A Call For A Democratic Economy
By Zach Carter
09 August, 2010
Raj Patel offers a stunning defense of democracy and a how-to guide for social justice activists of the next century
The Value of Nothing
By Raj Patel
Picador, 2010, 256 pages, $14
Ayn Rand once praised money as one of humanity’s greatest inventions, and even the most ardent socialist must admit that money accomplishes a pretty clever trick. Fortunately, we don’t have to haul cows or cauliflower to market every time we want to buy books or bacon. The trouble is, money doesn’t work on everything. You can’t put a price on love or life, and as a result, our modern metric of progress—economics—privileges balance sheets at the expense of human welfare. The government devotes massive resources to bank bailouts while neglecting real social needs.
This is the central argument of Raj Patel’s new book, The Value of Nothing, and the intellectual thrashing he gives Rand is a joy to read. Over the course of 200 pages, the reader comes to see how Rand’s peculiar worship of selfishness has come to dominate both the economic profession and the policy agenda of powerful nations, despite consistent, socially destructive results. Using hilarious and often painful evidence from the financial crash of 2008, Patel challenges the very root of contemporary economics—the sanctity of market-based prices—to demonstrate that markets must be deployed in the service of the social good.
This is the opposite of how major economic systems currently function, devoting public goods to the service of private profits. Along the way, Patel demonstrates how market fundamentalists have substituted Rand’s cruel philosophy for the more nuanced and sophisticated writings of Adam Smith, and many readers will be surprised to see the similarities Patel highlights between Smith (who brought us the notion of the “invisible hand” of the market) and his supposed intellectual adversaries, Karl Marx and John Maynard Keynes.
Rand and former Federal Reserve Chairman Alan Greenspan liked to pretend that markets exist in a vacuum of pure capitalism, but the truth is that markets function within a set of rules determined by society. If the rules are bad, then the market results are socially dysfunctional. After watching the global economy destroy itself, it’s time for some better rules. While financial regulatory reform is part of the solution, Patel argues that curing our economic ills will require a more fundamental political approach. Market worship has turned citizens into shoppers (an argument advanced by economist James Galbraith in The Predator State). If markets are to work, Patel argues, we must embrace the democratic ideal in the fullest sense: active, collective engagement in the political affairs that guide our social interactions.
This is not an argument about voting, but an argument for civic engagement—setting community standards, arbiting disputes between members of the community, and advancing a continual, communal interest in justice. We cannot continue to live under the illusion that anything with a high price tag is inherently socially valuable. We must act together as citizens to set values and live up to them. Acting alone, as consumers, this kind of action is simply impossible.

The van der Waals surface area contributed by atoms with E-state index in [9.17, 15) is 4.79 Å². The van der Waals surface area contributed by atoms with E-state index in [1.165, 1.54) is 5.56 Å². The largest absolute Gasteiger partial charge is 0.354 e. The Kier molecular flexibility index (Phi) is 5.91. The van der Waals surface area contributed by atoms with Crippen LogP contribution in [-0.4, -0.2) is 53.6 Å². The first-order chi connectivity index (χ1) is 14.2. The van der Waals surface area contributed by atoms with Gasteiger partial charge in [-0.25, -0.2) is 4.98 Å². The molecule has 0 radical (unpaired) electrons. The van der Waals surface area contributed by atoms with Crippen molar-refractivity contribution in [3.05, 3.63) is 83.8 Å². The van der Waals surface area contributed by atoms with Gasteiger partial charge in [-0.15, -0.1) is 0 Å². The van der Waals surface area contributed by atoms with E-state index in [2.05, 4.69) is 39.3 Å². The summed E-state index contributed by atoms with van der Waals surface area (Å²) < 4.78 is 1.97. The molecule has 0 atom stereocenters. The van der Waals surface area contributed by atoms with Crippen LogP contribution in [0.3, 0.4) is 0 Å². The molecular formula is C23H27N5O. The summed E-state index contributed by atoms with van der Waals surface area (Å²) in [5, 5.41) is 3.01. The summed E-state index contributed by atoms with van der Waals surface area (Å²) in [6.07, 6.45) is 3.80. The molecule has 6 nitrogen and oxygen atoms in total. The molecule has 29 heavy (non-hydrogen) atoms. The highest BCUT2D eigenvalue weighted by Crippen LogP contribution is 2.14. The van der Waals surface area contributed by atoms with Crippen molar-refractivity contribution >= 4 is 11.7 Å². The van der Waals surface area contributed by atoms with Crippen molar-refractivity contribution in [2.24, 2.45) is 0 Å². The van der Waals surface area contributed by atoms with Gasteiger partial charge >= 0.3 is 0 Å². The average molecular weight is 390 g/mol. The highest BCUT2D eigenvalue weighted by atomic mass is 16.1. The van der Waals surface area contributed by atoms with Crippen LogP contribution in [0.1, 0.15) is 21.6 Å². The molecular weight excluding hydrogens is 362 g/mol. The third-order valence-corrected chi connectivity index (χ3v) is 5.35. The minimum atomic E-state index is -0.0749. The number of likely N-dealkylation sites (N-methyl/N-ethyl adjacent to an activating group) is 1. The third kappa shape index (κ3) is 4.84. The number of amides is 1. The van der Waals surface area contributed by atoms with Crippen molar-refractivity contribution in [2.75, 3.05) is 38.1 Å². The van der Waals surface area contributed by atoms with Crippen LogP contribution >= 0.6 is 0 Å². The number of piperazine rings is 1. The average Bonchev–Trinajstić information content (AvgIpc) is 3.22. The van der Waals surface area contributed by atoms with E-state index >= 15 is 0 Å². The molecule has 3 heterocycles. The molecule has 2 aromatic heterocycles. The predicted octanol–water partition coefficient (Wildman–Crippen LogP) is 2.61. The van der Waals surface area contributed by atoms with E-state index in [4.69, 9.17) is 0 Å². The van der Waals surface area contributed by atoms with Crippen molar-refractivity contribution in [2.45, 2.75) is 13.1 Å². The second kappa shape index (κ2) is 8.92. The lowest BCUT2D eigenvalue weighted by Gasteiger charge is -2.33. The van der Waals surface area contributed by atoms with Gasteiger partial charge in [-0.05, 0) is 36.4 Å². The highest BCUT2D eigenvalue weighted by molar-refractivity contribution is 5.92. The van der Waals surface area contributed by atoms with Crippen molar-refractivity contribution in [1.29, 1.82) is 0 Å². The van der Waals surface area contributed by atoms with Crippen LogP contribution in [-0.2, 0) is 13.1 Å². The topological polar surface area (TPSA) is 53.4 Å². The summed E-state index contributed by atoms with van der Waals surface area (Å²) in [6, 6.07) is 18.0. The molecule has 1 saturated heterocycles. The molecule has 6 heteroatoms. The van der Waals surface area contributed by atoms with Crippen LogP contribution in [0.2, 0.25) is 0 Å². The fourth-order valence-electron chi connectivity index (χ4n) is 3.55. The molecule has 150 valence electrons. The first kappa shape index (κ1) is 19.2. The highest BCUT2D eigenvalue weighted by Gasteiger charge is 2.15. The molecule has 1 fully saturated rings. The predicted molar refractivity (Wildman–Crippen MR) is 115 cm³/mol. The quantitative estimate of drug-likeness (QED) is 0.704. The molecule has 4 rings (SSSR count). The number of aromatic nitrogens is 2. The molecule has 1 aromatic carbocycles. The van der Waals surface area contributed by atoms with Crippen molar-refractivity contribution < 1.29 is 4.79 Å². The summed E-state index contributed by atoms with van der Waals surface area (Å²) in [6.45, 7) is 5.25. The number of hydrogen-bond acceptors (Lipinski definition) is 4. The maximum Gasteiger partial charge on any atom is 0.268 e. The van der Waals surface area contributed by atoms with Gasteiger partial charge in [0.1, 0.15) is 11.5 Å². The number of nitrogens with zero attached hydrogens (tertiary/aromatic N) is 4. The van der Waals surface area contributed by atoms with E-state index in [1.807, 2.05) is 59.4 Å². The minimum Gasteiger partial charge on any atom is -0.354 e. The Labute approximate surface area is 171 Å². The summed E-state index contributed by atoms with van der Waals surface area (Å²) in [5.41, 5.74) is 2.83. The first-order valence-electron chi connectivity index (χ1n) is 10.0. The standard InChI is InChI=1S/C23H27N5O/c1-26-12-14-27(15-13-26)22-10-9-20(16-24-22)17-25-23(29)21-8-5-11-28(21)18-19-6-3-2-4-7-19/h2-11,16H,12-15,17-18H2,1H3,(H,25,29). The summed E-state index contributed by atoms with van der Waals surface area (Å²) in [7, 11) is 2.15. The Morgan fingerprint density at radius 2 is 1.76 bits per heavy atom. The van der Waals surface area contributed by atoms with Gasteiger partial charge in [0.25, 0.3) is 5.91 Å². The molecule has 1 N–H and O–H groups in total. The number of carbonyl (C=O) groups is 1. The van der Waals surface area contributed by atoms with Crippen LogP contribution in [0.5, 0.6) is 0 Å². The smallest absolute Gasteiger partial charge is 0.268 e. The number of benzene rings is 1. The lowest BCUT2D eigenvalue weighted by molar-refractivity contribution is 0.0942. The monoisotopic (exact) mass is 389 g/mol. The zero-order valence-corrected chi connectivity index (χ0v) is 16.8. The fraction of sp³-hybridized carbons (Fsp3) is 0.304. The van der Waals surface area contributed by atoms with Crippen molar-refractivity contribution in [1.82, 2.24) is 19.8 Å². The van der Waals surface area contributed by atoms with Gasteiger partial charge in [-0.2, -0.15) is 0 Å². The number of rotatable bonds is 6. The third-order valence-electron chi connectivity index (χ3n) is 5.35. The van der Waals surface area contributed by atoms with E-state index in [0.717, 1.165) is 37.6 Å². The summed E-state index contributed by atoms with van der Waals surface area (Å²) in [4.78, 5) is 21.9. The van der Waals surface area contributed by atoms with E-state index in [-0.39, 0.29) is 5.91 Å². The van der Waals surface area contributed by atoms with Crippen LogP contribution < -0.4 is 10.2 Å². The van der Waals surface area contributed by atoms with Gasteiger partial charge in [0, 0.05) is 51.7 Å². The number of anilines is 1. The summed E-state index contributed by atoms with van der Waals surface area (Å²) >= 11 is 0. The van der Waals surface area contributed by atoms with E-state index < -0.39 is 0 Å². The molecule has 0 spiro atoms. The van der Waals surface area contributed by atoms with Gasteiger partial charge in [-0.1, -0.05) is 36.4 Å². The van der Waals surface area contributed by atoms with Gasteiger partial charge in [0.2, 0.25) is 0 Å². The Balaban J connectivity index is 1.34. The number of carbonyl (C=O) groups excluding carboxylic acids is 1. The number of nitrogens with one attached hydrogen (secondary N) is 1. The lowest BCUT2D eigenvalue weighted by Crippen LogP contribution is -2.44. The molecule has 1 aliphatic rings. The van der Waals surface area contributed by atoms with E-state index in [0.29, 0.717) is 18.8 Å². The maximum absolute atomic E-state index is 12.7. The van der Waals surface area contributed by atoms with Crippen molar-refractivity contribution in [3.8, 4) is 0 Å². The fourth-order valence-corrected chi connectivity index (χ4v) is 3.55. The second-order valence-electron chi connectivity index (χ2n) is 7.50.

Patel’s accomplishment with The Value of Nothing should not be understated. He has written what is very likely the greatest introductory economics text that has ever been written, a stunning defense of democracy, and a plausible how-to guide for the social justice activists of the next century.
Patel’s solution is one of radical democracy, but radical only when compared to our current celebrity political culture. Instead of voting for our favorite overlord every four years, citizens should be organizing and taking an active role in establishing the rules that govern their own lives. These kinds of societies have existed before, and exist today. Patel’s primary models are ancient Athenians and the contemporary Zapatistas. For the Zapatistas, democracy is a way of life, rather than a rare and unpleasant ritual.
Their government is decentralized into a set of small, local governing councils, each headed by council members who serve terms of only a few weeks. Without access to long-term political power, rulers focus on what works for their community, rather than what facilitates a more robust political career. Each rotating council sends members to another, higher-level council which can in turn resolve disputes between locales. This bottom-up democratic model requires citizens to set values on an almost constant basis—from land to labor. The idea sounds crazy until one realizes that the Greek democracy so prized by the intellectual founders of the United States was actually quite similar.
Even in popular culture, Patel’s basic argument is not new. The Beatles sang “money can’t buy me love” more than 40 years ago. But after the Lehman Brothers bankruptcy, the bank bailout, and the current unemployment scourge, this concept is more important than ever. Policy-makers still seem unable to come to grips with how fundamentally untenable the crash of ’08 revealed our economic system to be. We have built an economy on rampant selfishness, a strategy that only a child could believe would lead to socially productive outcomes. But rather than accept this system’s failure, policy-makers seem to be reconciling themselves to the notion that social goods like a decent job, a good meal, and a roof over one’s head are not really social goods at all—if today’s market forces don’t guarantee them, they must not be important. But with intellectuals like Patel to guide us, all is not yet lost.